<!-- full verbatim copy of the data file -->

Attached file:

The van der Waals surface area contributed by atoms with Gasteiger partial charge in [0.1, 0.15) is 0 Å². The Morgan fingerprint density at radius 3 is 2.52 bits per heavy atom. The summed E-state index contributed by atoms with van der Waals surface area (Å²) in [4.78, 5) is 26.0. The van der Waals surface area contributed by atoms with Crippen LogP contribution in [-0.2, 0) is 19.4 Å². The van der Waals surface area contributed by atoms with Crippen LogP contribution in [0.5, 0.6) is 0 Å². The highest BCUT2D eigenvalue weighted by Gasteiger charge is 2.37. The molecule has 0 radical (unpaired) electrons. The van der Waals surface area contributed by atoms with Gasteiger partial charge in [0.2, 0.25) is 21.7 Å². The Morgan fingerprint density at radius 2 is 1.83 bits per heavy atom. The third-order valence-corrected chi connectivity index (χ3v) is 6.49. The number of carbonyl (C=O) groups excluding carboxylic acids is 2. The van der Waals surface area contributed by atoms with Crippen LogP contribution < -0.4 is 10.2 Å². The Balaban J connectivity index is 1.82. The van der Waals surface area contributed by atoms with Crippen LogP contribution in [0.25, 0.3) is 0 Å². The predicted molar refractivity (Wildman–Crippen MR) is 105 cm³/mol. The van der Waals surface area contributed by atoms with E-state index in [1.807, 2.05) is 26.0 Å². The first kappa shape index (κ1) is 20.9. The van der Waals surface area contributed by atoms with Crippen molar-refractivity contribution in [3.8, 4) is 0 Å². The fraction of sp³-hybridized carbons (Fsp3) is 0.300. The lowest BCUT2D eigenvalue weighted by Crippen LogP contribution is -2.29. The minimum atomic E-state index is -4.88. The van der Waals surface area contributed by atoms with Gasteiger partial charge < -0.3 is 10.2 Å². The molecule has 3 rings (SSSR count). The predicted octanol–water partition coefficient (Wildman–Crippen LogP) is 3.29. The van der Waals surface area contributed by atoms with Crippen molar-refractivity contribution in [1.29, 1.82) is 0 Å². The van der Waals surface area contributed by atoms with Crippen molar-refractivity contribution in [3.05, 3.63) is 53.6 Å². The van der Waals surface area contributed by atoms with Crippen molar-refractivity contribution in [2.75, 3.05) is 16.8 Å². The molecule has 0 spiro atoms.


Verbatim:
The van der Waals surface area contributed by atoms with Gasteiger partial charge in [0.1, 0.15) is 0 Å². The Morgan fingerprint density at radius 3 is 2.52 bits per heavy atom. The summed E-state index contributed by atoms with van der Waals surface area (Å²) in [4.78, 5) is 26.0. The van der Waals surface area contributed by atoms with Crippen LogP contribution in [-0.2, 0) is 19.4 Å². The van der Waals surface area contributed by atoms with Crippen LogP contribution in [0.5, 0.6) is 0 Å². The highest BCUT2D eigenvalue weighted by Gasteiger charge is 2.37. The molecule has 0 radical (unpaired) electrons. The van der Waals surface area contributed by atoms with Gasteiger partial charge in [0.2, 0.25) is 21.7 Å². The Morgan fingerprint density at radius 2 is 1.83 bits per heavy atom. The third-order valence-corrected chi connectivity index (χ3v) is 6.49. The number of carbonyl (C=O) groups excluding carboxylic acids is 2. The van der Waals surface area contributed by atoms with Crippen LogP contribution < -0.4 is 10.2 Å². The Balaban J connectivity index is 1.82. The van der Waals surface area contributed by atoms with Crippen LogP contribution in [0.25, 0.3) is 0 Å². The predicted molar refractivity (Wildman–Crippen MR) is 105 cm³/mol. The van der Waals surface area contributed by atoms with E-state index in [1.807, 2.05) is 26.0 Å². The first kappa shape index (κ1) is 20.9. The van der Waals surface area contributed by atoms with Crippen molar-refractivity contribution in [3.8, 4) is 0 Å². The fraction of sp³-hybridized carbons (Fsp3) is 0.300. The lowest BCUT2D eigenvalue weighted by Crippen LogP contribution is -2.29. The minimum atomic E-state index is -4.88. The van der Waals surface area contributed by atoms with Gasteiger partial charge < -0.3 is 10.2 Å². The molecule has 3 rings (SSSR count). The predicted octanol–water partition coefficient (Wildman–Crippen LogP) is 3.29. The van der Waals surface area contributed by atoms with Crippen molar-refractivity contribution in [1.29, 1.82) is 0 Å². The van der Waals surface area contributed by atoms with Crippen molar-refractivity contribution in [3.05, 3.63) is 53.6 Å². The van der Waals surface area contributed by atoms with Crippen molar-refractivity contribution in [2.75, 3.05) is 16.8 Å². The molecule has 0 spiro atoms.